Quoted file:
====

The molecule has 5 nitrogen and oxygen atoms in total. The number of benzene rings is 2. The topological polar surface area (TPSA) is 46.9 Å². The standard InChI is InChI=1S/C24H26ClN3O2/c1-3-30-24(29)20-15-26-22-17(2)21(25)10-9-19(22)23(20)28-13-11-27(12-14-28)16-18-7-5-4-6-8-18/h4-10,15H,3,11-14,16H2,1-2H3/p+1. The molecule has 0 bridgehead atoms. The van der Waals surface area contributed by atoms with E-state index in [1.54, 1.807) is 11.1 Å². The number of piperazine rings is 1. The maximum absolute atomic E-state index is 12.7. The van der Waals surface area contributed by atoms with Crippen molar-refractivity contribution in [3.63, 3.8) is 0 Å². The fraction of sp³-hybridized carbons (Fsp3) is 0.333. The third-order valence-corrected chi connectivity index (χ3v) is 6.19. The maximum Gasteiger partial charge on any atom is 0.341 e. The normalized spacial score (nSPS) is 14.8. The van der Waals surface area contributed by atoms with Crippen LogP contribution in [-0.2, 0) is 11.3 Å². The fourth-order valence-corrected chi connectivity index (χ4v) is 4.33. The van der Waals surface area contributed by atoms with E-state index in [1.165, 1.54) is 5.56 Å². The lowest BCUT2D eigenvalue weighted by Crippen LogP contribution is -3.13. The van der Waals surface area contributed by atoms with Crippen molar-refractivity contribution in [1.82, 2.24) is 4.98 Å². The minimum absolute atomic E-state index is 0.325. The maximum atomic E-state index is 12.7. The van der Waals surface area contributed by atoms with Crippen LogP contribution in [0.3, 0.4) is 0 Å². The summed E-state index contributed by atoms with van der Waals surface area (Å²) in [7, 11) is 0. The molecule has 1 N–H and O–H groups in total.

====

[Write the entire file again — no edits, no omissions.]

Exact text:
The molecule has 5 nitrogen and oxygen atoms in total. The number of benzene rings is 2. The topological polar surface area (TPSA) is 46.9 Å². The standard InChI is InChI=1S/C24H26ClN3O2/c1-3-30-24(29)20-15-26-22-17(2)21(25)10-9-19(22)23(20)28-13-11-27(12-14-28)16-18-7-5-4-6-8-18/h4-10,15H,3,11-14,16H2,1-2H3/p+1. The molecule has 0 bridgehead atoms. The van der Waals surface area contributed by atoms with E-state index in [1.54, 1.807) is 11.1 Å². The number of piperazine rings is 1. The maximum absolute atomic E-state index is 12.7. The van der Waals surface area contributed by atoms with Crippen molar-refractivity contribution in [3.63, 3.8) is 0 Å². The fraction of sp³-hybridized carbons (Fsp3) is 0.333. The third-order valence-corrected chi connectivity index (χ3v) is 6.19. The maximum Gasteiger partial charge on any atom is 0.341 e. The normalized spacial score (nSPS) is 14.8. The van der Waals surface area contributed by atoms with Crippen LogP contribution in [-0.2, 0) is 11.3 Å². The fourth-order valence-corrected chi connectivity index (χ4v) is 4.33. The van der Waals surface area contributed by atoms with E-state index in [1.165, 1.54) is 5.56 Å². The lowest BCUT2D eigenvalue weighted by Crippen LogP contribution is -3.13. The van der Waals surface area contributed by atoms with Crippen molar-refractivity contribution in [1.82, 2.24) is 4.98 Å². The minimum absolute atomic E-state index is 0.325. The maximum atomic E-state index is 12.7. The van der Waals surface area contributed by atoms with Crippen LogP contribution in [0.3, 0.4) is 0 Å². The summed E-state index contributed by atoms with van der Waals surface area (Å²) in [7, 11) is 0. The molecule has 1 N–H and O–H groups in total.